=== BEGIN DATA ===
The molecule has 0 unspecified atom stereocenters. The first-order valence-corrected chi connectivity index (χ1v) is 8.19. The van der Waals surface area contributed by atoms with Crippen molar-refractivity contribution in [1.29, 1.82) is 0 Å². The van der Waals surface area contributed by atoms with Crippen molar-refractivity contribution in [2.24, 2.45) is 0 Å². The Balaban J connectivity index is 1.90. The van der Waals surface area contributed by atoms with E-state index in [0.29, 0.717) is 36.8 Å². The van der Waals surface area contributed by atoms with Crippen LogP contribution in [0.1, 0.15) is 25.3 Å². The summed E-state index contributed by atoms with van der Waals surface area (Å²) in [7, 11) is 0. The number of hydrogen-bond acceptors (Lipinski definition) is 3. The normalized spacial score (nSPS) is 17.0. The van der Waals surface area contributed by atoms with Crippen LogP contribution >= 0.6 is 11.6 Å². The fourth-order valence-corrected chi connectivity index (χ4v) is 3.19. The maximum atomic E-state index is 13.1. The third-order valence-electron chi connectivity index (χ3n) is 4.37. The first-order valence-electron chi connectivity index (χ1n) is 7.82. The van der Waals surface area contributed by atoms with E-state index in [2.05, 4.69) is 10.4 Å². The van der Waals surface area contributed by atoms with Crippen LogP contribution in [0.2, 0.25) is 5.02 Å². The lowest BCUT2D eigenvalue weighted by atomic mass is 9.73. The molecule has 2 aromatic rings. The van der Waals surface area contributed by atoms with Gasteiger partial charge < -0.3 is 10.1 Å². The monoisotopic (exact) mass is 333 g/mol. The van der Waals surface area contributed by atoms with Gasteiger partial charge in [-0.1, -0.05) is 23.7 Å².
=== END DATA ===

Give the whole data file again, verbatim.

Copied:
The molecule has 0 unspecified atom stereocenters. The first-order valence-corrected chi connectivity index (χ1v) is 8.19. The van der Waals surface area contributed by atoms with Crippen molar-refractivity contribution in [1.29, 1.82) is 0 Å². The van der Waals surface area contributed by atoms with Crippen molar-refractivity contribution in [2.24, 2.45) is 0 Å². The Balaban J connectivity index is 1.90. The van der Waals surface area contributed by atoms with E-state index in [0.29, 0.717) is 36.8 Å². The van der Waals surface area contributed by atoms with Crippen LogP contribution in [0.1, 0.15) is 25.3 Å². The summed E-state index contributed by atoms with van der Waals surface area (Å²) in [7, 11) is 0. The number of hydrogen-bond acceptors (Lipinski definition) is 3. The normalized spacial score (nSPS) is 17.0. The van der Waals surface area contributed by atoms with Crippen LogP contribution >= 0.6 is 11.6 Å². The fourth-order valence-corrected chi connectivity index (χ4v) is 3.19. The maximum atomic E-state index is 13.1. The third-order valence-electron chi connectivity index (χ3n) is 4.37. The first-order valence-electron chi connectivity index (χ1n) is 7.82. The van der Waals surface area contributed by atoms with E-state index in [2.05, 4.69) is 10.4 Å². The van der Waals surface area contributed by atoms with Crippen LogP contribution in [0.2, 0.25) is 5.02 Å². The lowest BCUT2D eigenvalue weighted by atomic mass is 9.73. The molecule has 2 aromatic rings. The van der Waals surface area contributed by atoms with Gasteiger partial charge < -0.3 is 10.1 Å². The monoisotopic (exact) mass is 333 g/mol. The van der Waals surface area contributed by atoms with Gasteiger partial charge in [-0.1, -0.05) is 23.7 Å².